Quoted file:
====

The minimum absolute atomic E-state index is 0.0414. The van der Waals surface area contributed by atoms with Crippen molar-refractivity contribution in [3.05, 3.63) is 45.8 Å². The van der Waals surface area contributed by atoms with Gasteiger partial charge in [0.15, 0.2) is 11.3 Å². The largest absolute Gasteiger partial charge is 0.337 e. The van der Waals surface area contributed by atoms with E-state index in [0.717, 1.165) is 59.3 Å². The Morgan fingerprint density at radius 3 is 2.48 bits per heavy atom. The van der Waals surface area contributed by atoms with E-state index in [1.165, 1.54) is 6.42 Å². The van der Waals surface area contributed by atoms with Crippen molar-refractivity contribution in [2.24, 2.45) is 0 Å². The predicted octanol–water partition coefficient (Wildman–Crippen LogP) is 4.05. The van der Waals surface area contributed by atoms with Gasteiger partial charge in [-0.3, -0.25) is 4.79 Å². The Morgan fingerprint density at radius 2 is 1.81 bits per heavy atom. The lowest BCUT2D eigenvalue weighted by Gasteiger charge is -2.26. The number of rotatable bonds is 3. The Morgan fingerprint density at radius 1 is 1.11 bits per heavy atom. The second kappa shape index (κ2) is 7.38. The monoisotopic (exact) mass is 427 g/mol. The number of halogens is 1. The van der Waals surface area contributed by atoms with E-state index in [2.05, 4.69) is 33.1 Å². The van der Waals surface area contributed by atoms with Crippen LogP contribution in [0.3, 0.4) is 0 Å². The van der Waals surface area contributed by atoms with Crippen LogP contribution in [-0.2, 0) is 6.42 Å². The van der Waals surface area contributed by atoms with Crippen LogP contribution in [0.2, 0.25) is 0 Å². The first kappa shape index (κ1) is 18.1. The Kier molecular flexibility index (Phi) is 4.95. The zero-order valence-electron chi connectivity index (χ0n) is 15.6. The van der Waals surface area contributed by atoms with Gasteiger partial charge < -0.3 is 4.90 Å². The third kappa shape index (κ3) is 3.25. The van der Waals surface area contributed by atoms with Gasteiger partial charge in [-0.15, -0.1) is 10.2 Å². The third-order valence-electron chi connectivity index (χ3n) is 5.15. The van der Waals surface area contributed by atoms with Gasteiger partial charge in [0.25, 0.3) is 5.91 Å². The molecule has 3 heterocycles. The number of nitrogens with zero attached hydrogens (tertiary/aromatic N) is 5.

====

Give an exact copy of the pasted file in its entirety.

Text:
The minimum absolute atomic E-state index is 0.0414. The van der Waals surface area contributed by atoms with Crippen molar-refractivity contribution in [3.05, 3.63) is 45.8 Å². The van der Waals surface area contributed by atoms with Gasteiger partial charge in [0.15, 0.2) is 11.3 Å². The largest absolute Gasteiger partial charge is 0.337 e. The van der Waals surface area contributed by atoms with E-state index in [0.717, 1.165) is 59.3 Å². The Morgan fingerprint density at radius 3 is 2.48 bits per heavy atom. The van der Waals surface area contributed by atoms with E-state index in [1.165, 1.54) is 6.42 Å². The van der Waals surface area contributed by atoms with Crippen molar-refractivity contribution in [2.24, 2.45) is 0 Å². The predicted octanol–water partition coefficient (Wildman–Crippen LogP) is 4.05. The van der Waals surface area contributed by atoms with Gasteiger partial charge in [-0.3, -0.25) is 4.79 Å². The Morgan fingerprint density at radius 2 is 1.81 bits per heavy atom. The lowest BCUT2D eigenvalue weighted by Gasteiger charge is -2.26. The number of rotatable bonds is 3. The Morgan fingerprint density at radius 1 is 1.11 bits per heavy atom. The second kappa shape index (κ2) is 7.38. The monoisotopic (exact) mass is 427 g/mol. The number of halogens is 1. The van der Waals surface area contributed by atoms with E-state index in [2.05, 4.69) is 33.1 Å². The van der Waals surface area contributed by atoms with Crippen LogP contribution in [0.3, 0.4) is 0 Å². The van der Waals surface area contributed by atoms with Crippen LogP contribution in [-0.2, 0) is 6.42 Å². The van der Waals surface area contributed by atoms with Crippen LogP contribution in [0.2, 0.25) is 0 Å². The first kappa shape index (κ1) is 18.1. The Kier molecular flexibility index (Phi) is 4.95. The zero-order valence-electron chi connectivity index (χ0n) is 15.6. The van der Waals surface area contributed by atoms with Gasteiger partial charge < -0.3 is 4.90 Å². The third kappa shape index (κ3) is 3.25. The van der Waals surface area contributed by atoms with Gasteiger partial charge in [-0.15, -0.1) is 10.2 Å². The third-order valence-electron chi connectivity index (χ3n) is 5.15. The van der Waals surface area contributed by atoms with Gasteiger partial charge in [0.25, 0.3) is 5.91 Å². The molecule has 3 heterocycles. The number of nitrogens with zero attached hydrogens (tertiary/aromatic N) is 5.